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Domination Leads to Victory For Martin Truex Jr. At Sonoma

Martin Truex, Jr. returned to form at Sonoma showing off his road course skills by leading 51 of the 110 laps. MTJ was in the Top 10 in both early stages and was obviously set up for the long green flag runs that occurred.

NASCAR eliminated Stage cautions on road courses this season (thank goodness) and that made for a race that saw several different pit strategies emerge early on. It wasn’t until much later in the race that a few cautions came out that changed the complexion of the race even more.  Typical of road course races, the end saw drivers who were struggling struggle even more as drivers took chances to make passes that they probably should not have been making.

A prime example of this was Ryan Blaney who got tagged for speeding and got stuck back in the field. Through pit strategy, Blaney found himself once again near the front but on older tires. As he fell back a few positions he found himself amidst some other struggling drivers and he got turned after getting passed by an aggressive move from AJ Allmendinger (shocking news that, of course). That lead to him getting spun a few times and he ended up in P31 while Allmendinger finished in P6.

While Kyle Busch finished P2, it was really no contest for the win. The leader often checked out on the rest of the field all day long but that is also not unusual for a Sonoma race. But had race fortunes been just a little different, we might have seen Busch get his 4th win instead of MTJ his 3rd.

All in all, a decent last race for FOX before NBC takes over.

Things of note: Points are starting to matter

MTJ takes over the overall points lead after Blaney fell to third. There are only four drivers with multiple wins and six with one. With just ten races left, and one of them brand spanking new at the Chicago street course, the intensity is only going to grow. The next seven tracks are all different, from a street course at Chicago to Richmond to Pocono to the high speed Michigan, teams will be tested to prove their mettle before returning to Daytona for the final race before the playoff races start.

Drivers without a win are Kevin Harvick, Ross Chastain, Chris Buescher and Brad Keselowski of RFK Racing, Bubba Wallace, Alex Bowman, Chase Elliott, Austin Cindric, Daniel Suarez and AJ Allmendinger to name a few. That’s just ten of the drivers who need a win in the next ten races. Do the math and it is scary stuff for these teams.

Next up: Nashville

Speaking of new tracks, the Cup drivers have only been back at Nashville for two races with Kyle Larson and Chase Elliott being the winners, Elliott being the defending winner. Elliott is mired way back in points and really needs to step up his game soon to get in contention for the playoffs. Same goes from Alex Bowman who sits 16th in points. He is not safe there without a win.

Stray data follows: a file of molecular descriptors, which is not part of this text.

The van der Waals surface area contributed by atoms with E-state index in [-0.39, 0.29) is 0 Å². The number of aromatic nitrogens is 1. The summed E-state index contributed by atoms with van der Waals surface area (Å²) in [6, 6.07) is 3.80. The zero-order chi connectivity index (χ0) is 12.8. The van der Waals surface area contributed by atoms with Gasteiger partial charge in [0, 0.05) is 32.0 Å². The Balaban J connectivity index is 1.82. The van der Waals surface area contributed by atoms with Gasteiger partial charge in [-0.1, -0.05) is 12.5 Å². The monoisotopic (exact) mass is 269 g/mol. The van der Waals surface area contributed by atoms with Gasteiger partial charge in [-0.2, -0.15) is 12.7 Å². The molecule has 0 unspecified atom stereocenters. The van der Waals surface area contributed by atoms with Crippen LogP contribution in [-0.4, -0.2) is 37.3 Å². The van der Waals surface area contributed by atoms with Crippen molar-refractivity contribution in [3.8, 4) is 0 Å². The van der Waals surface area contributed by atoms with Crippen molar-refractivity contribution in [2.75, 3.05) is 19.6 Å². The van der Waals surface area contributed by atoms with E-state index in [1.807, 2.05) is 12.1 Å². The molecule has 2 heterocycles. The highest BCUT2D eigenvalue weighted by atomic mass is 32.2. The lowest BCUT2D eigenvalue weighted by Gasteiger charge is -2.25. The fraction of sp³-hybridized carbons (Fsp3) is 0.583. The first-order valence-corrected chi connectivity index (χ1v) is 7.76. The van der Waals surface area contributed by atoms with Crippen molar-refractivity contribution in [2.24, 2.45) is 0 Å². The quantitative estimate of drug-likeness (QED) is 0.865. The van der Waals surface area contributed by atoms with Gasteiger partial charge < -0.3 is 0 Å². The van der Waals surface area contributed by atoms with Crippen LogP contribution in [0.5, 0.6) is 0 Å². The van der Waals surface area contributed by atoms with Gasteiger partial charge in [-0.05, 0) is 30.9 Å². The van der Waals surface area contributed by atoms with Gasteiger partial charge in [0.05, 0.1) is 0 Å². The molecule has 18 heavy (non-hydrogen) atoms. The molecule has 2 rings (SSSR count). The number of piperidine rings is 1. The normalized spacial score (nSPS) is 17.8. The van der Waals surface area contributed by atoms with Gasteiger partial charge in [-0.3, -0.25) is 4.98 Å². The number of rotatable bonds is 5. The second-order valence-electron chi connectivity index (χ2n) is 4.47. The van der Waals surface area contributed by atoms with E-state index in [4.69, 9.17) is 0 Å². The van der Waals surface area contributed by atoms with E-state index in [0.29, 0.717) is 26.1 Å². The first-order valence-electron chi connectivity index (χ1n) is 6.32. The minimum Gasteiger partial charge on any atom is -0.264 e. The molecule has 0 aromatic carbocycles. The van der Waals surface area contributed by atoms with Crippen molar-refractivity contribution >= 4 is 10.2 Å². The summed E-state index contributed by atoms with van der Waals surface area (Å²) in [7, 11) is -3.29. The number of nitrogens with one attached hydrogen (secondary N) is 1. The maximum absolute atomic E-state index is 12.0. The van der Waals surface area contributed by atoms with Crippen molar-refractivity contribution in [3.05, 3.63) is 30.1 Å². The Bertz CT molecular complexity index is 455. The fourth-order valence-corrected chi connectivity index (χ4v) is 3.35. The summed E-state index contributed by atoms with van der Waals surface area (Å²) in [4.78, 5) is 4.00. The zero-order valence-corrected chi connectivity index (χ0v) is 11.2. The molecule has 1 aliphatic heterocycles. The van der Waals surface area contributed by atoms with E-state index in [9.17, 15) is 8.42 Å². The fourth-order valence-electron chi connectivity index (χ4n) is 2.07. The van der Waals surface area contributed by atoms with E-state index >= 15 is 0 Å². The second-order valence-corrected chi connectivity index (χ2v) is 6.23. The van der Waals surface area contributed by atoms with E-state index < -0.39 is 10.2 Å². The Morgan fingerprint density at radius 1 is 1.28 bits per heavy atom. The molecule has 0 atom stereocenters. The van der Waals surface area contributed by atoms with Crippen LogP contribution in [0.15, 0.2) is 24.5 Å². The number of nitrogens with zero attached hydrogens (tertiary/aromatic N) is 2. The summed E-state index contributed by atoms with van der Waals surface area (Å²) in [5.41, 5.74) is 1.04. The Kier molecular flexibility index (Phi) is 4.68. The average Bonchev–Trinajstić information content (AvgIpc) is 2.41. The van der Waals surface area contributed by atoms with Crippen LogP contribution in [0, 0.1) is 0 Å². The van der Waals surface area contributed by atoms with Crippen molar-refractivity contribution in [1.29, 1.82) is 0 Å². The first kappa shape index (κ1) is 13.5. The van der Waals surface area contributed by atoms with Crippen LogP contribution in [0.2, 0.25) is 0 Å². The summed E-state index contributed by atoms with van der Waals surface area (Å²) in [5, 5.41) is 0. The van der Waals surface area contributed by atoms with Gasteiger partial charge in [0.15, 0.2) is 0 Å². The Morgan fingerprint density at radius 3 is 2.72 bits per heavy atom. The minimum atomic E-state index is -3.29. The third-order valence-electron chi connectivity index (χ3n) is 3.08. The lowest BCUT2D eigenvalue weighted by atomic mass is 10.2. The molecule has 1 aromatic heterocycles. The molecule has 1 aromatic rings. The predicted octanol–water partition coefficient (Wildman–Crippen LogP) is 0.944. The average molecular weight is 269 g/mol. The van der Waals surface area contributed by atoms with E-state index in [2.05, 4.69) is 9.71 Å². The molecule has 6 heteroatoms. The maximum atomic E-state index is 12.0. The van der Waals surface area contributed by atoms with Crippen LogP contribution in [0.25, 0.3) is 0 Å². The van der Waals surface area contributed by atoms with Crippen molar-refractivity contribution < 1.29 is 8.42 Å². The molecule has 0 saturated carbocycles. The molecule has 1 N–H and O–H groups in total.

Larson has been the dominant lap leader at Nashville and the leading intermediate track driver, but he and his team will need their “A Game” to close the deal at Nashville. Something they have struggled with this season although they do have two race wins.

Ross Chastain could be a threat at Nashville with two Top 5 finishes but he needs to get back to being aggressive and not worrying about hurting anyone’s feelings.

Denny Hamlin led 114 laps at this track last year but that wasn’t cutting it, he finished P6. Teammate MTJ led 82 laps and won both Stages but finished P22 proving you can rock it the first part of the race but have to have no issues to stay in front and win.

And watch out for Christopher Bell and William Byron at Nashville. While they may not be considered top finishers on paper, they are two drivers that if they get the right set up under them, they could make it a long day for everyone else.

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4 thoughts on “Domination Leads to Victory For Martin Truex Jr. At Sonoma

  1. The storytelling in this blog post about “DOMINATION LEADS TO VICTORY FOR MARTIN TRUEX JR. AT SONOMA” is captivating. I was engrossed from start to finish, and the powerful message it conveys left a lasting impact. Well-written and thought-provoking.

  2. What lessons can be learned from Ross Chastain’s performance at Nashville, considering his two Top 5 finishes, the need to regain aggression, and the importance of not being concerned about others’ feelings?

    1. I am not sure we know of any lessons learned yet. We’ll see what happens this week at Nashville, a track he has run well at. We all know of his history of being an aggressive driver, but heck, which drivers haven’t been lately? Chastain sits 4th in points and is seeded 6th in playoff points. He may need a win to get in, may not. Nashville should be a good track to see where he can go. I see nothing wrong with tempering one’s driving — many drivers need that. Case in point, AJ bombing the turn and causing Blaney to get spun out at Sonoma. I am sure Blaney thought that was a stupid and aggressive move. But tempting your driving to the point where you are no longer taking chances is not how Cup drivers should race.

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